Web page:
Gerald L. Early, a professor at Washington University in St. Louis whose cultural commentary has appeared in The New York Times and other major national media, spoke in the first installment of this year’s three-part Alain LeRoy Locke Lecture Series.
“Sports are a great deal, socially and psychologically, like fine art in this culture,” he said. “They are live narratives, intensified by the uncertainty of outcome, that say a great deal about what it means to be human and what we value.”
The Barker Center’s Thompson Parlor echoed with a heated discussion of race, equality and athletics yesterday, as Early read his most recently composed essay entitled “The Next Level: Race, Sports and Affirmative Action in the United States.”
To frame his remarks on race in American culture and sports, Early focused on the recent controversy involving conservative radio commentator Rush Limbaugh and Philadelphia Eagles Quarterback Donovan McNabb.
Limbaugh came under fire when he described McNabb as an overrated black athlete in a Sept. 28 broadcast of ESPN’s pre-game show “Sunday NFL Countdown.”
The network fired Limbaugh from his job as a commentator for the show the same week.
According to Early, who studied several articles surrounding the controversy and McNabb’s reaction to it, the incident exemplified the ability of sports to reveal social and cultural context in America.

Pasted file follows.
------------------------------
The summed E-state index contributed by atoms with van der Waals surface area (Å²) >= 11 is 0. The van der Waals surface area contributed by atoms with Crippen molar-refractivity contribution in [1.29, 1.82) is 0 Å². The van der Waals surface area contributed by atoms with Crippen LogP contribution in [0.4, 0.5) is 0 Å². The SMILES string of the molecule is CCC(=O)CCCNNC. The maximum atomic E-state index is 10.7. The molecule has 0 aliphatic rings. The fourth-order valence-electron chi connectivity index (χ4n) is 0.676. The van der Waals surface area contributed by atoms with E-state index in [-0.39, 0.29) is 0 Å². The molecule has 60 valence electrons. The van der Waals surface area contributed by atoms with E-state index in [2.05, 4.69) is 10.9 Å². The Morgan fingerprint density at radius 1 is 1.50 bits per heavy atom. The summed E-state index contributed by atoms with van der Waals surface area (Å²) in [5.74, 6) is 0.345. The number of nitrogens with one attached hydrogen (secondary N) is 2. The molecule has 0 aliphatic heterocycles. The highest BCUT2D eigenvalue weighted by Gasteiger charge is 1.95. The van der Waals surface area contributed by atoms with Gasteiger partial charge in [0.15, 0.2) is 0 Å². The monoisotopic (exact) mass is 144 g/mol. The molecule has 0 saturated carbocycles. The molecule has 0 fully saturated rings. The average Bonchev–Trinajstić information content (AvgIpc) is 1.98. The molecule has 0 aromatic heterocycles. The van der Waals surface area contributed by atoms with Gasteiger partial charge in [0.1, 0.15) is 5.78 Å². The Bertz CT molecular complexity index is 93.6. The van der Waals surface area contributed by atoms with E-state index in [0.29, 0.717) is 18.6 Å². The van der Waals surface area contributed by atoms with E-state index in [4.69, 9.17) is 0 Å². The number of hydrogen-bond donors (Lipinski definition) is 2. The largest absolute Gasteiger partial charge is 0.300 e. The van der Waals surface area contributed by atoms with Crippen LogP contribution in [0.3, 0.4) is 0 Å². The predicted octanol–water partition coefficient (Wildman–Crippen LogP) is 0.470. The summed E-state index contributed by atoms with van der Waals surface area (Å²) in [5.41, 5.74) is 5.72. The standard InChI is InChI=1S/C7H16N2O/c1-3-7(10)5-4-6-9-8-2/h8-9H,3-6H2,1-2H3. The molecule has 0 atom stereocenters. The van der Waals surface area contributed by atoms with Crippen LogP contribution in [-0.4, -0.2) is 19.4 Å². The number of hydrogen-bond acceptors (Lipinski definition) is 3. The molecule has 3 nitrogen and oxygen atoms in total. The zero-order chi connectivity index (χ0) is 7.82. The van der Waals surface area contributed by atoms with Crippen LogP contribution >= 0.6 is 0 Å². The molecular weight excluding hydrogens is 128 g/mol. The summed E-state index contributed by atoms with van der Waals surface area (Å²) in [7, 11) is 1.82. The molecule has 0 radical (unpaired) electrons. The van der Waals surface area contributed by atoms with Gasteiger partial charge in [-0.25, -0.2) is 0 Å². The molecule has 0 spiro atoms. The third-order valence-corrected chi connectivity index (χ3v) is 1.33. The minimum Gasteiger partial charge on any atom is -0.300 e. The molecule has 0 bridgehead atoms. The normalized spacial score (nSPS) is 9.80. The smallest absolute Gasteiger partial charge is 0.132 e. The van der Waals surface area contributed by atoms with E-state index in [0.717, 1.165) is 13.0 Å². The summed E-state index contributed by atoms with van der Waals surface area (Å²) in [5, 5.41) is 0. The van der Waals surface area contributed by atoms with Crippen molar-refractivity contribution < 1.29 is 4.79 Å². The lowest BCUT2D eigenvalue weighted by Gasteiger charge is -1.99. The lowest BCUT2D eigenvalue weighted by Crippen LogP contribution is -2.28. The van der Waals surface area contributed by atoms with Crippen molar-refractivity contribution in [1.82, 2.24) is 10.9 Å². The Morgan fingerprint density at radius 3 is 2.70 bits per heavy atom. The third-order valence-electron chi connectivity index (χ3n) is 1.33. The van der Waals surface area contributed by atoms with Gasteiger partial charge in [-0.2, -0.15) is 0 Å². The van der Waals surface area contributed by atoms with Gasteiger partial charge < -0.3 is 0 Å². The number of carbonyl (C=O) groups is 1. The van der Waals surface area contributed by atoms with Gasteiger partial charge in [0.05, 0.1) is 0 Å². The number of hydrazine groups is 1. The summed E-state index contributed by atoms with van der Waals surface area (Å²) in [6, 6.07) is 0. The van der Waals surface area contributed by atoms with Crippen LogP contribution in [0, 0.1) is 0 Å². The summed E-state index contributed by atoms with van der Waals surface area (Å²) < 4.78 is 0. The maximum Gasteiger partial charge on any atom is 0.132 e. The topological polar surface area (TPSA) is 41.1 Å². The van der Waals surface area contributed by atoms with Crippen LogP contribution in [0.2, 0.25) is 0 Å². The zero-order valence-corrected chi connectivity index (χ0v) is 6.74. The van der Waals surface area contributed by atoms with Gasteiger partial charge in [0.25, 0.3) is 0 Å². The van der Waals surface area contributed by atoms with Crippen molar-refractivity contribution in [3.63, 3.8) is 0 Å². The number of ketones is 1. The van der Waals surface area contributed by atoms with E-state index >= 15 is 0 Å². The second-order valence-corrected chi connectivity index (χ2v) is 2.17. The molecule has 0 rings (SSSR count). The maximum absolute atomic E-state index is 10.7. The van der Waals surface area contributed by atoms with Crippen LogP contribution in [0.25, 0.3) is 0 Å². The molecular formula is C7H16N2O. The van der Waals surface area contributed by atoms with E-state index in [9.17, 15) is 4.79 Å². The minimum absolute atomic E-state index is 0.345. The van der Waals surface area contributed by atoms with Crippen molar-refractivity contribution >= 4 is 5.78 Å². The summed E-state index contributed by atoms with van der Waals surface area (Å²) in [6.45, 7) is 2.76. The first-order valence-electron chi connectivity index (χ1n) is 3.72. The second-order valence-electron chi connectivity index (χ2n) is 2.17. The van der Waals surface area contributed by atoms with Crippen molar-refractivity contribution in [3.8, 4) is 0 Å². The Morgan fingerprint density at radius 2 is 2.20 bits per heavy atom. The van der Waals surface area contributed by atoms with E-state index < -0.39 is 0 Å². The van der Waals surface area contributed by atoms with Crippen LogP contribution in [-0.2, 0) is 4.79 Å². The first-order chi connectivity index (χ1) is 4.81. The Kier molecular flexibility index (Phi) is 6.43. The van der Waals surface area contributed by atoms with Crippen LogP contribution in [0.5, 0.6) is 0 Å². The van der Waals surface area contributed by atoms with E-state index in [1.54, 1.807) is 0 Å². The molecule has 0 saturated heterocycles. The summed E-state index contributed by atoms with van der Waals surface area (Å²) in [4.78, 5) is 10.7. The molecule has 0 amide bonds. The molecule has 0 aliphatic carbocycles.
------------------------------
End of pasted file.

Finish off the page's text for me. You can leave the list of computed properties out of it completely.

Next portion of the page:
“ESPN hired Limbaugh to suggest that football had some wider meaning beyond the obsession of the passionate fan,” he said. “His political opinions themselves signify social commentary of some sort or another.”
Limbaugh’s remarks, according to Early, point to deeper-seated racial attitudes that fail to give some black athletes their due credit.
Although statistics suggest McNabb’s on-field performance is average, Early argued that McNabb plays an important role as a strong leader of his team that cannot be quantified.
“Limbaugh slurs black ability by implying that affirmative action is the reason why McNabb is quarterback, which is also tantamount to smearing affirmative action itself,” Early said.
He also spoke more generally about the political and social implications of sports.
“Who plays high-level sports has as much meaning as how well they play,” he asserted.
Early discussed the competition between black and white athletes, noting that the competition complicates definitions of affirmative action in sports.
At the end of his remarks, Early observed that the inherent inequality of athletic competition further complicates racial tensions on the playing field.